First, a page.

Europeans are eating more fish, mostly thanks to one species

Europeans eat a lot of seafood, and with a recent surge in its popularity and availability, cod is once again the continent’s fish of choice.

In terms of value, the European Union is the world’s largest trader of fishery and aquaculture products in the world, with last year’s commerce flow amounting to EUR 49.3 billion (USD 56.3 billion), up from EUR 45.9 billion (USD 52.4 billion) in 2014. While the money involved increased significantly, the volume traded remained the same at 13.8 million metric tons (MT). These totals comprise E.U. imports, exports and intra-E.U. trades.

Meanwhile, E.U. seafood consumption has reversed a recent declining trend, increasing by 3.6 percent to 24.7 kg per capita and is expected to continue on this trajectory this year. Household expenditure is now in excess of EUR 55 million (USD 62.8 million) – the highest level on record.

“Compared with a lot of continents, the E.U. is eating a lot of whitefish; the ratios in Asia, Africa and South America are much more balanced between species,” said Xavier Guillou from the European Market Observatory for Fisheries and Aquaculture Products (EUMOFA). “But because of its policies and commitment to sustainable fishing, we cannot sustain all of our needs with our own production, so we are importing a lot of our whitefish.”

EUMOFA estimates that if the E.U. were to eat all the seafood it produced, less than 45 percent of its need would be covered. This has been the case since the early 2000s and has been the result of declining whitefish fishery production in E.U. waters.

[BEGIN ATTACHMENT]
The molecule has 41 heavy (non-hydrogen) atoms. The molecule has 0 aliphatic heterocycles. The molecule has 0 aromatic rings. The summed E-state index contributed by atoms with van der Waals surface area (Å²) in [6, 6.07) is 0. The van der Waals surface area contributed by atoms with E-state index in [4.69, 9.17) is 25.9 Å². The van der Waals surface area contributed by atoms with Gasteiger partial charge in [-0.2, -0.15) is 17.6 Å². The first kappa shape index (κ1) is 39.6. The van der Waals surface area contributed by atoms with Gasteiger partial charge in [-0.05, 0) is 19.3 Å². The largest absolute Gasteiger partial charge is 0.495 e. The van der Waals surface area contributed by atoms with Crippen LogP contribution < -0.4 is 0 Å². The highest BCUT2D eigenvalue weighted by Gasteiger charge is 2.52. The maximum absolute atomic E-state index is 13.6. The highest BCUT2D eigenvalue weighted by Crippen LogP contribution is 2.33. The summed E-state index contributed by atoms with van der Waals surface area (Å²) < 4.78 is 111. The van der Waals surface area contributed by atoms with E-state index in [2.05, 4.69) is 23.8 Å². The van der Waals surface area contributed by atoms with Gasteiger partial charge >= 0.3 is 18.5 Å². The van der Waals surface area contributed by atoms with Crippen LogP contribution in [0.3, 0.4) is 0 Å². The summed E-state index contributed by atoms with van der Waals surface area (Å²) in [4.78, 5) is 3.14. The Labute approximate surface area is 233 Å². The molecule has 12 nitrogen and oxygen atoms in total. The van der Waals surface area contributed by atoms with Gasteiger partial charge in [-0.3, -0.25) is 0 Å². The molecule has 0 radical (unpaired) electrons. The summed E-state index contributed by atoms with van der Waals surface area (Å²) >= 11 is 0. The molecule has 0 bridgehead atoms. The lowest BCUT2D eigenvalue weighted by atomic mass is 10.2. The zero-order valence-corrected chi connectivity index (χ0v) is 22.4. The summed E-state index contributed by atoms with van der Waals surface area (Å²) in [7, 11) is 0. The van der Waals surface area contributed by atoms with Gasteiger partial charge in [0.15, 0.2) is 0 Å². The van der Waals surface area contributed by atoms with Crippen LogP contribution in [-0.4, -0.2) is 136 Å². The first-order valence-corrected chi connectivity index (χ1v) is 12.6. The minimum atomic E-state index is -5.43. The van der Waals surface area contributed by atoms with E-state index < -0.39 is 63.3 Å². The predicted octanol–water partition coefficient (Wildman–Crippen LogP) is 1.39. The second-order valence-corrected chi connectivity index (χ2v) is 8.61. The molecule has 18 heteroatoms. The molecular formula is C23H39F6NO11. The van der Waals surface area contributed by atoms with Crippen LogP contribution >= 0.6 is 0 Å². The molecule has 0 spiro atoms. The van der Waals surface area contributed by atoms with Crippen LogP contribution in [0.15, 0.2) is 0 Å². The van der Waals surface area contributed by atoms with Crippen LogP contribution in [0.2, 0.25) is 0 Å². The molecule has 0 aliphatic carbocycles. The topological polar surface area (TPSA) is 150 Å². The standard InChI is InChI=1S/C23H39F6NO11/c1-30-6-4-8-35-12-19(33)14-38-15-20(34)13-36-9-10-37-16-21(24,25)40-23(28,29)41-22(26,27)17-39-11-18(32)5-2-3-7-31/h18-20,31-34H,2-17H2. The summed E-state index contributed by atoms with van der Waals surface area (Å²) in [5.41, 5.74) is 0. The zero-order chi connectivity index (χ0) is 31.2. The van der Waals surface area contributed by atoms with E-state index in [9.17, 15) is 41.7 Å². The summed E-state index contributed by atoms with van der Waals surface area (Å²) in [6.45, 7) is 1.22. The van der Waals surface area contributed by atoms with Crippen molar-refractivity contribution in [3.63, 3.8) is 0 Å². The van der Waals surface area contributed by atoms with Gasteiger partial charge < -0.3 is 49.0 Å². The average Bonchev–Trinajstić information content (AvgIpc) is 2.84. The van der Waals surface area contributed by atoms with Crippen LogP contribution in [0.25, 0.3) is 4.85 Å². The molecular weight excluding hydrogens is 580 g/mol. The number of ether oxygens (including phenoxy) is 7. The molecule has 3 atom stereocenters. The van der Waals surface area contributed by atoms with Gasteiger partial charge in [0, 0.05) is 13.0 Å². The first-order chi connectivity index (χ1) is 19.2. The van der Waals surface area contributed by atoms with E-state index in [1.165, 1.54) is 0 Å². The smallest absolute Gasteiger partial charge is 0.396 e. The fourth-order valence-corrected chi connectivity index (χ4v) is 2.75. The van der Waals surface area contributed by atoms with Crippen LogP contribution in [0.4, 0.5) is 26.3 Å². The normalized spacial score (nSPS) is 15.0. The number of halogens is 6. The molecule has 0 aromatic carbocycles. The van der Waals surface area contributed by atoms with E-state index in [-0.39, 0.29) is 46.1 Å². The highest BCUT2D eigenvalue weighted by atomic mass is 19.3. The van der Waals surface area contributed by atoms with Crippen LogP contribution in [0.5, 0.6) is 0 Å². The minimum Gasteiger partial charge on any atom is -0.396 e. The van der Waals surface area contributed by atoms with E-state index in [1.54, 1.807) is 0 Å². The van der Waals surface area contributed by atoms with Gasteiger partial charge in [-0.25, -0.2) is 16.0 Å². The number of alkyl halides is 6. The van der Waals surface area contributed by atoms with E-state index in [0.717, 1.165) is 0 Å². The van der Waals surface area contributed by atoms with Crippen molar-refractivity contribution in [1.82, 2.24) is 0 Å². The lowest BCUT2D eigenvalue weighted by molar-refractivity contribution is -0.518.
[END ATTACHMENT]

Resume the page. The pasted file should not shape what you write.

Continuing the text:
In 2013, cod again became the most consumed species in the E.U., mostly due to an 18 percent increase in imports, said Guillou.

“What we have seen in recent months is that cod is becoming even more important than before,” he said. “The reason is basically down to supply – there is much more cod available, not just in the E.U. but everywhere. The biggest stocks are being more productive and cod is being landed in bigger quantities, making it more accessible.

“Most of the increased fish consumption in the E.U. comes through the additional consumption of cod,” Guillou said. “For most of the rest of the species – the volume consumption is stable.”

Guillou said the strong demand for cod, as well as the high price of farmed salmon, have contributed to Norway firmly establishing itself as the leading supplier of seafood to the E.U. In fact, Norway’s exports (all products) to the EU has increased by more than 70 percent since 2009, and the overall trade is now valued at EUR 5.3 billion (USD 6.1 billion) annually.

“The growth of imports from Norway is quite impressive, in volume and value, increasing by five to 10 percent year-on-year for many years. It’s been successful getting into the big markets of France, Italy and Spain as well as the emerging markets in central Europe.” he said.

By comparison, China is the bloc’s second-biggest seafood supplier, with exports totaling EUR 1.5 billion (USD 1.7 billion) annually, mainly thanks to its role as a raw material processor, particularly whitefish. Next is Iceland, another major whitefish supplier, with exports to the EU of EUR 1.1 billion (USD 1.3 billion), followed by Ecuador and Vietnam with EUR 1 billion (USD 1.1 billion) each, mainly due to their respective shrimp trades.

While seafood exports from the E.U. have increased, amounting to EUR 4 billion (USD 4.6 billion) last year, the bloc’s dependence on external seafood supplies becomes greater each year, said Guillou.

According to EUMOFA, the trade balance deficit (exports minus imports) consistently reaches a new record level every year. For 2015, it increased by seven percent, or EUR 1 billion, to EUR 18 billion (USD 20.6 billion), which was mainly attributed to increased imports of frozen products over the 12-month period.

In value terms, EU imports of fish are now more than four times higher than all its meat imports combined, despite the latter reaching a 10-year high of EUR 4.2 billion (USD 4.8 billion) last year.

“To put that into some perspective, we import much more fish from Norway than we import meat from the rest of the world,” said Guillou.


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